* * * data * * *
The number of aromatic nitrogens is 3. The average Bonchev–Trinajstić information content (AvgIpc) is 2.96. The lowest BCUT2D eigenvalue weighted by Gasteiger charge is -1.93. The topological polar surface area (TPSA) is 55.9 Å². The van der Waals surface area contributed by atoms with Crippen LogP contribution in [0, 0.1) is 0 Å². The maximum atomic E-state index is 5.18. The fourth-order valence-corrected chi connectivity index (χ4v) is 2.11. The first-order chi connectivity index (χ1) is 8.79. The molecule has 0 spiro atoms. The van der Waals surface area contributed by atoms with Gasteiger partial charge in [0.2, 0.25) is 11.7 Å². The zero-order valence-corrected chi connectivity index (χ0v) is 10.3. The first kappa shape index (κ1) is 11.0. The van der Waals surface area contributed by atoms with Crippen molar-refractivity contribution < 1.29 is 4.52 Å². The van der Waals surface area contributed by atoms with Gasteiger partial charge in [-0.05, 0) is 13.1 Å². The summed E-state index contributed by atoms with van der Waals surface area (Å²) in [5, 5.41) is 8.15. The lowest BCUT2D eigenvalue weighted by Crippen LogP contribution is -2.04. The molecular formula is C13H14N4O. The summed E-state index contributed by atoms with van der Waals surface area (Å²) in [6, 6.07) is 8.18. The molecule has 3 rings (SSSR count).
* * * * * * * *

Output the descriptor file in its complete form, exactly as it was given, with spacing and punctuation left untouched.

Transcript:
The number of aromatic nitrogens is 3. The average Bonchev–Trinajstić information content (AvgIpc) is 2.96. The lowest BCUT2D eigenvalue weighted by Gasteiger charge is -1.93. The topological polar surface area (TPSA) is 55.9 Å². The van der Waals surface area contributed by atoms with Crippen LogP contribution in [0, 0.1) is 0 Å². The maximum atomic E-state index is 5.18. The fourth-order valence-corrected chi connectivity index (χ4v) is 2.11. The first-order chi connectivity index (χ1) is 8.79. The molecule has 0 spiro atoms. The van der Waals surface area contributed by atoms with Gasteiger partial charge in [0.2, 0.25) is 11.7 Å². The zero-order valence-corrected chi connectivity index (χ0v) is 10.3. The first kappa shape index (κ1) is 11.0. The van der Waals surface area contributed by atoms with Crippen molar-refractivity contribution < 1.29 is 4.52 Å². The van der Waals surface area contributed by atoms with Gasteiger partial charge in [-0.05, 0) is 13.1 Å². The summed E-state index contributed by atoms with van der Waals surface area (Å²) in [5, 5.41) is 8.15. The lowest BCUT2D eigenvalue weighted by Crippen LogP contribution is -2.04. The molecular formula is C13H14N4O. The summed E-state index contributed by atoms with van der Waals surface area (Å²) in [6, 6.07) is 8.18. The molecule has 3 rings (SSSR count).